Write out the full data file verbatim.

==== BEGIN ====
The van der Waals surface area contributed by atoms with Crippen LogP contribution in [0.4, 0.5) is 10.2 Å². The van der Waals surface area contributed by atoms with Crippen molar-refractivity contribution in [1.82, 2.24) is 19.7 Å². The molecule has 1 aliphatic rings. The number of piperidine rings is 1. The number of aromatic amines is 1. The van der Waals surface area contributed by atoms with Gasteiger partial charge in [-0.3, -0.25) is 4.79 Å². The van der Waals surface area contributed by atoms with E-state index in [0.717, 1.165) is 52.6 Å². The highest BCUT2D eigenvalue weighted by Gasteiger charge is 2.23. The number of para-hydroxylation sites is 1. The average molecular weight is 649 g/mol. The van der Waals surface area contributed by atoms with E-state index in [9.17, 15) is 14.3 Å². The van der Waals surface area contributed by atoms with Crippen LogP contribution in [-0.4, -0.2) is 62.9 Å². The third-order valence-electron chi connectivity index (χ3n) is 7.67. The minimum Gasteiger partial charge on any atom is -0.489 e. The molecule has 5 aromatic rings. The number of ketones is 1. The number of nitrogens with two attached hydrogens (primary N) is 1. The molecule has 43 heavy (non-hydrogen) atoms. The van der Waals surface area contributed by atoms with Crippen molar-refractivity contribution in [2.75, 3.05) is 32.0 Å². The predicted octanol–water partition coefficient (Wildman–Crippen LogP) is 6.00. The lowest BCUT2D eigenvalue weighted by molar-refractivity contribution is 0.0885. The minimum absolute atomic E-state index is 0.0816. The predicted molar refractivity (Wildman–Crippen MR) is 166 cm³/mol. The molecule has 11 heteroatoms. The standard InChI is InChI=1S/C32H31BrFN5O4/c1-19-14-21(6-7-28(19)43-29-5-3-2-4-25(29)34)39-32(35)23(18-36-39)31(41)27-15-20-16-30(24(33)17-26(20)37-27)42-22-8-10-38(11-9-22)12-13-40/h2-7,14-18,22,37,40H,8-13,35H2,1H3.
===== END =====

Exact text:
The van der Waals surface area contributed by atoms with Crippen LogP contribution in [0.4, 0.5) is 10.2 Å². The van der Waals surface area contributed by atoms with Crippen molar-refractivity contribution in [1.82, 2.24) is 19.7 Å². The molecule has 1 aliphatic rings. The number of piperidine rings is 1. The number of aromatic amines is 1. The van der Waals surface area contributed by atoms with Gasteiger partial charge in [-0.3, -0.25) is 4.79 Å². The van der Waals surface area contributed by atoms with E-state index in [0.717, 1.165) is 52.6 Å². The highest BCUT2D eigenvalue weighted by Gasteiger charge is 2.23. The number of para-hydroxylation sites is 1. The average molecular weight is 649 g/mol. The van der Waals surface area contributed by atoms with E-state index in [9.17, 15) is 14.3 Å². The van der Waals surface area contributed by atoms with Crippen LogP contribution in [-0.4, -0.2) is 62.9 Å². The third-order valence-electron chi connectivity index (χ3n) is 7.67. The minimum Gasteiger partial charge on any atom is -0.489 e. The molecule has 5 aromatic rings. The number of ketones is 1. The number of nitrogens with two attached hydrogens (primary N) is 1. The molecule has 43 heavy (non-hydrogen) atoms. The van der Waals surface area contributed by atoms with Crippen molar-refractivity contribution in [2.75, 3.05) is 32.0 Å². The predicted octanol–water partition coefficient (Wildman–Crippen LogP) is 6.00. The lowest BCUT2D eigenvalue weighted by molar-refractivity contribution is 0.0885. The minimum absolute atomic E-state index is 0.0816. The predicted molar refractivity (Wildman–Crippen MR) is 166 cm³/mol. The molecule has 11 heteroatoms. The standard InChI is InChI=1S/C32H31BrFN5O4/c1-19-14-21(6-7-28(19)43-29-5-3-2-4-25(29)34)39-32(35)23(18-36-39)31(41)27-15-20-16-30(24(33)17-26(20)37-27)42-22-8-10-38(11-9-22)12-13-40/h2-7,14-18,22,37,40H,8-13,35H2,1H3.